Voting unanimously, the council asked the city attorney's office to prepare an ordinance outlawing the use of the bullhook, a sharp-tipped tool used to train and keep elephants under control. Baseball bats, ax handles, pitchforks and other implements used on the pachyderms would also be banned.
In a concession to Councilman
Many in the standing-room-only crowd in the council chamber at City Hall were upset by the last-minute amendment, which Cedillo said would save jobs of workers who help staff circuses when they come to town.
Some yelled, "Three more years of torture!" after the vote.
Actress Lily Tomlin, an animal rights activist who has long pushed for a bullhook ban, said the council's action should be viewed as a positive first step.
"We'd like it to be stopped this hour,'' she said at a press conference following the vote. "But it can't be and it's going to be done this way. We're grateful for any kind of movement at all."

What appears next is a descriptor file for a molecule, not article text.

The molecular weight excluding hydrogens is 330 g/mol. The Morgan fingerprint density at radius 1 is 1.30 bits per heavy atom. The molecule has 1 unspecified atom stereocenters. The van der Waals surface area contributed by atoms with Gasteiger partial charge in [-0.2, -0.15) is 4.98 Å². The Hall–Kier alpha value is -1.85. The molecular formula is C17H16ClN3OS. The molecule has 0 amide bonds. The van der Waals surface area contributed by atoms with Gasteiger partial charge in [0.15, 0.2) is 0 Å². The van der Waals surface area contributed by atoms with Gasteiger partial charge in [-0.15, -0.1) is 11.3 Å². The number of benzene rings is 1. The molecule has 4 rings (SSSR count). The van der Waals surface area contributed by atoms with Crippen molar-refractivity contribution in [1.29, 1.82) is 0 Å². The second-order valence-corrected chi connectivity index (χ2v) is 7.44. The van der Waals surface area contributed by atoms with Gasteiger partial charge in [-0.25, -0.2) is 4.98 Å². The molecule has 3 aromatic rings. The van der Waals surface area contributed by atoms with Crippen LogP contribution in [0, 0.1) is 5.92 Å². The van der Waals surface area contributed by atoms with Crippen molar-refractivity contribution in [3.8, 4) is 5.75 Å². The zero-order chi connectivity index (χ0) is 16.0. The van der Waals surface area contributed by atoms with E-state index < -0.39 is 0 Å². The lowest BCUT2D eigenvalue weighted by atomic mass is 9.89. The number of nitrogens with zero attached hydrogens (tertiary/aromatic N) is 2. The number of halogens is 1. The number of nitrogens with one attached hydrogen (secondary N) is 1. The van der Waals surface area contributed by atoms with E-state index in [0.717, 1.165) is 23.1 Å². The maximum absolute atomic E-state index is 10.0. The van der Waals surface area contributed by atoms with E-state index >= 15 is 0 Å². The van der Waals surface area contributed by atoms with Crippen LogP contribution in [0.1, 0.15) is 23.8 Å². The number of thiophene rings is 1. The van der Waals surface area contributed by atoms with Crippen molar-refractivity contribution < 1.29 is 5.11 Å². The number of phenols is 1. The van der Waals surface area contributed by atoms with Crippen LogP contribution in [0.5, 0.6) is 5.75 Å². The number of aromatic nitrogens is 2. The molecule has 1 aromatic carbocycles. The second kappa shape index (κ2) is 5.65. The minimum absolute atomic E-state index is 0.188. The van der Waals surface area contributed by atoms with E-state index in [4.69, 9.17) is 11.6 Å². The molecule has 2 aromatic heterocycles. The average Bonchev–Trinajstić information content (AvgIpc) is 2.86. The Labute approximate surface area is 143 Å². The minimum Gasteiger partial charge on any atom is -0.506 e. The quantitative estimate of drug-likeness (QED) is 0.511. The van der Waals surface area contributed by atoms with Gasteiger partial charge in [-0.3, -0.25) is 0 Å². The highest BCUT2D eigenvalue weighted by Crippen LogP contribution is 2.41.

Feld Entertainment Inc., the producer of Ringling Bros. and Barnum & Bailey circuses, had sought to stop a ban. "The arguments in favor of such bans are steeped in emotion and rife with broad generalizations that misrepresent what is the norm in the responsible care, training and management of elephants," Thomas L. Albert, vice president of Feld, said in a prepared statement.
In July, officials said, L.A. Animal Services conducted 25 hours of inspections of Ringling Bros.' appearance at
In 2013, nearly 90,000 Angelenos came to the Ringling Bros. circus, according to Feld.
During the hearing, Councilman
In another scene, an elephant can be heard making sounds of apparent distress after an animal prod is applied to its skin by a trainer. Council President
"Mr. Koretz I believe we've seen more than enough," Wesson said. "I'm ready to vote."
"This is a huge win for elephants," she said.